Hezbollah's al-Manar media station reported an explosion at the fuel tanks and a warehouse next to the airport, which is 25 kilometers (16 miles) east of the city center. Al-Manar also speculated the blast was caused by an Israeli strike.
Hezbollah has sent thousands of its militants to fight alongside government forces in Syria's six-year-long civil war.
Syria's conflict, which pits Assad and his regional allies against local and foreign opposition forces inside his country, has left more than 400,000 people dead since it erupted in March 2011. The civil war is further complicated by militant factions such as al-Qaida's affiliate in Syria and the even more powerful Islamic State group, which in 2014 carved out a sizeable chunk of territory but has lately been losing ground in the face of a campaign by the U.S.-led international coalition.
No further details were immediately known about the missile fired by Israel's Patriot system on Thursday evening.
Last July, the air defense system shot at a drone that the Israeli military said had crossed into its airspace from Syria. The military said that drone returned to Syria. In 2014, Israel brought down a Syrian drone and fighter jet that had entered its airspace on two separate occasions.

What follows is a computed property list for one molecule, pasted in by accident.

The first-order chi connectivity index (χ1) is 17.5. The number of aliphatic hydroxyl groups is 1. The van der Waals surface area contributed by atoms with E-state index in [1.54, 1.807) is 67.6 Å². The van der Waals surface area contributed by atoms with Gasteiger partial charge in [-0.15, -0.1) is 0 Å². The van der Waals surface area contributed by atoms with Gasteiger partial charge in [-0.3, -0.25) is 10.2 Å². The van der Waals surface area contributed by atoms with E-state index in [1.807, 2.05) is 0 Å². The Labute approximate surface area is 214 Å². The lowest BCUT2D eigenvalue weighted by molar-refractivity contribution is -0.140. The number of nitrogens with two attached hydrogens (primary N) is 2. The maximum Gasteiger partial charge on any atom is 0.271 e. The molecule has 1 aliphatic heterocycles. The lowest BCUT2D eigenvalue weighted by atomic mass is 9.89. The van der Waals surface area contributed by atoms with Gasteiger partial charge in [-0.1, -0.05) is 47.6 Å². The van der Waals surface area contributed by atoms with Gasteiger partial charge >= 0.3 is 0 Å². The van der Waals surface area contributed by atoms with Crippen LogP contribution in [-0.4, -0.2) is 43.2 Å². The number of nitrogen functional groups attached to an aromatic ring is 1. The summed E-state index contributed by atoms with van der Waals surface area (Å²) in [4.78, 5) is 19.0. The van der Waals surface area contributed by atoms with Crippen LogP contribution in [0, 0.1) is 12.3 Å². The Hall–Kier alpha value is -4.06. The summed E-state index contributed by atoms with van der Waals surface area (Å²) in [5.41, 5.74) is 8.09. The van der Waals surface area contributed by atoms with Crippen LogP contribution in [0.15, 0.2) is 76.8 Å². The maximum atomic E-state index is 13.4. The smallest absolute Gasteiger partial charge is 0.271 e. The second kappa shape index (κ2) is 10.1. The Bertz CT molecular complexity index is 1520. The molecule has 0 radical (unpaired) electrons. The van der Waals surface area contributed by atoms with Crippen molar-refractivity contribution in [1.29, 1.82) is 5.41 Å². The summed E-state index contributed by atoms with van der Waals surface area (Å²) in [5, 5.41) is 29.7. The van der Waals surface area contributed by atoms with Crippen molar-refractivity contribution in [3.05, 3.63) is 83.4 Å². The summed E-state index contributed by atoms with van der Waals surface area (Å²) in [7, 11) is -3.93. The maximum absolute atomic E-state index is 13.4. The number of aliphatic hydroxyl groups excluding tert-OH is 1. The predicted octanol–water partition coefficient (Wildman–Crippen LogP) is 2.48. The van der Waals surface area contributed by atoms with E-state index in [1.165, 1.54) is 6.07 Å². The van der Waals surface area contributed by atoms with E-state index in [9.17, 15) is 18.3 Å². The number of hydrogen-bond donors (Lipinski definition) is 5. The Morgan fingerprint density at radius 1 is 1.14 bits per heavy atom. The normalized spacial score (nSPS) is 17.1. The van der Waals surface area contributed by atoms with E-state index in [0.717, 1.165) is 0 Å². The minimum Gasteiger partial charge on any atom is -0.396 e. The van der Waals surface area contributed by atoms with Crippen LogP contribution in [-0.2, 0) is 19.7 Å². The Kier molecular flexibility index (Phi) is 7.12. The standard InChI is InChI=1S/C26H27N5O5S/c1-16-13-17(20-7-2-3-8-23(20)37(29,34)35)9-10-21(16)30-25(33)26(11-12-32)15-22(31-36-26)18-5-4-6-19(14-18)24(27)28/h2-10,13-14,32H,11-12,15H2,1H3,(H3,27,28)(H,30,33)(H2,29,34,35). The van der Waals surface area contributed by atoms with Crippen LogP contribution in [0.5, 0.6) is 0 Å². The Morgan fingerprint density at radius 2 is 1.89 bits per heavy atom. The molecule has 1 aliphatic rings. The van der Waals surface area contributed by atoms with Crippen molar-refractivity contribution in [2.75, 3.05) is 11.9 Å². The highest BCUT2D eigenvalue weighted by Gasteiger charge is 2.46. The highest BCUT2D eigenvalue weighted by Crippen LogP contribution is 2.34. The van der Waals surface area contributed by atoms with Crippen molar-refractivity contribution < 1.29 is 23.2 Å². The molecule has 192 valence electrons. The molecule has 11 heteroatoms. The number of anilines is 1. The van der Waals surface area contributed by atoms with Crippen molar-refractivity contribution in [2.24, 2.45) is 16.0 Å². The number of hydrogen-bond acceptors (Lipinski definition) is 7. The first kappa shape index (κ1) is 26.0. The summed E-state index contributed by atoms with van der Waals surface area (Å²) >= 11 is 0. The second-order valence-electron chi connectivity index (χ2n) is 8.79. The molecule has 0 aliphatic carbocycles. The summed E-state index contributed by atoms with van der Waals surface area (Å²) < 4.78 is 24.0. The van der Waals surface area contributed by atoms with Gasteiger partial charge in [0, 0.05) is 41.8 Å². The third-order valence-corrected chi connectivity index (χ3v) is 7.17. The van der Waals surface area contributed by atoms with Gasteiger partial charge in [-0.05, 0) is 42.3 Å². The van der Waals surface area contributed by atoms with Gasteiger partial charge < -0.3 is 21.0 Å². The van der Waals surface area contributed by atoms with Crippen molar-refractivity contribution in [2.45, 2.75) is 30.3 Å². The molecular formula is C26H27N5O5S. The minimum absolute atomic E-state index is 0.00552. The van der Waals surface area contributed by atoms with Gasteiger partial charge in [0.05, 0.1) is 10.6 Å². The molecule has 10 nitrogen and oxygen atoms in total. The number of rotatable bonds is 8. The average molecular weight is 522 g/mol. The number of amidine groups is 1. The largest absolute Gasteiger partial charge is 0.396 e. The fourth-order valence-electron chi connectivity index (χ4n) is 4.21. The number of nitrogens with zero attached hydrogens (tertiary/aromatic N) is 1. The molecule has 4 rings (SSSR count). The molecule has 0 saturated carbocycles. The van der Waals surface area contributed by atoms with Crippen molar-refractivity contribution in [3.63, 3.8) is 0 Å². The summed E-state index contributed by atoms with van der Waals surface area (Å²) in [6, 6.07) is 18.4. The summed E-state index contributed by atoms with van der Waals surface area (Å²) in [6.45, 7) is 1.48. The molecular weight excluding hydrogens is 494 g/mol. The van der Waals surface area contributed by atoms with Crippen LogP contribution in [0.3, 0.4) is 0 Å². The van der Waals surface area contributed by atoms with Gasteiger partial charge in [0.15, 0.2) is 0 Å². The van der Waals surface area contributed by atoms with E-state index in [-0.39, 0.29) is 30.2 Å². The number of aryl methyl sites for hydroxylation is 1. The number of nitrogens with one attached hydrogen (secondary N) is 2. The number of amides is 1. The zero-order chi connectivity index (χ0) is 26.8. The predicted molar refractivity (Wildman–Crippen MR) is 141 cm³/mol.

In other developments earlier on Thursday, at least 19 people were killed in a string of air raids across the northwestern rebel-held Idlib province. Some of the raids appeared to target ambulances and medical centers.
The Civil Defense, a search-and-rescue organization, said four medical staff were killed in an attack on a university hospital in the town of Deir Sharqi, and four paramedics or ambulance operators died in an airstrike on an ambulance services charity in another town, Maarzita.
The activist-run Idlib Media Center said another four people were killed by barrel bombs dropped on the town of Khan Sheikhoun.
Also, the Britain-based Syrian Observatory for Human Rights said 19 civilians, including nine children, were killed around the northern province. The Civil Defense reported the same overall death toll.
The activists believe Russia or the Syrian government launched the raids. U.S. jets are also known to strike at positions in Idlib province, where they target al-Qaida-linked fighters.
Hundreds of thousands of Syrians displaced by the war have sought refuge in the rural province, now largely under the control of hard-line rebel groups. It borders Turkey to the north.
Meanwhile, the Syrian government on Thursday condemned French Foreign Minister Jean-Marc Ayrault for a statement he made the previous day saying Assad's forces were behind a sarin gas attack that killed nearly 90 people in Khan Sheikhoun earlier this month.
Ayrault had said samples from the site of the attack bore the traces of the chemical weapons believed to remain in Assad's arsenal.
The Syrian government said Ayrault's "lies and fabricated allegations" implicate France in "masterminding" the attack.
Associated Press writers Sara El Deeb and Hashem Osseiran in Beirut, Ian Deitch in Jerusalem, and Albert Aji in Damascus, Syria, contributed to this report.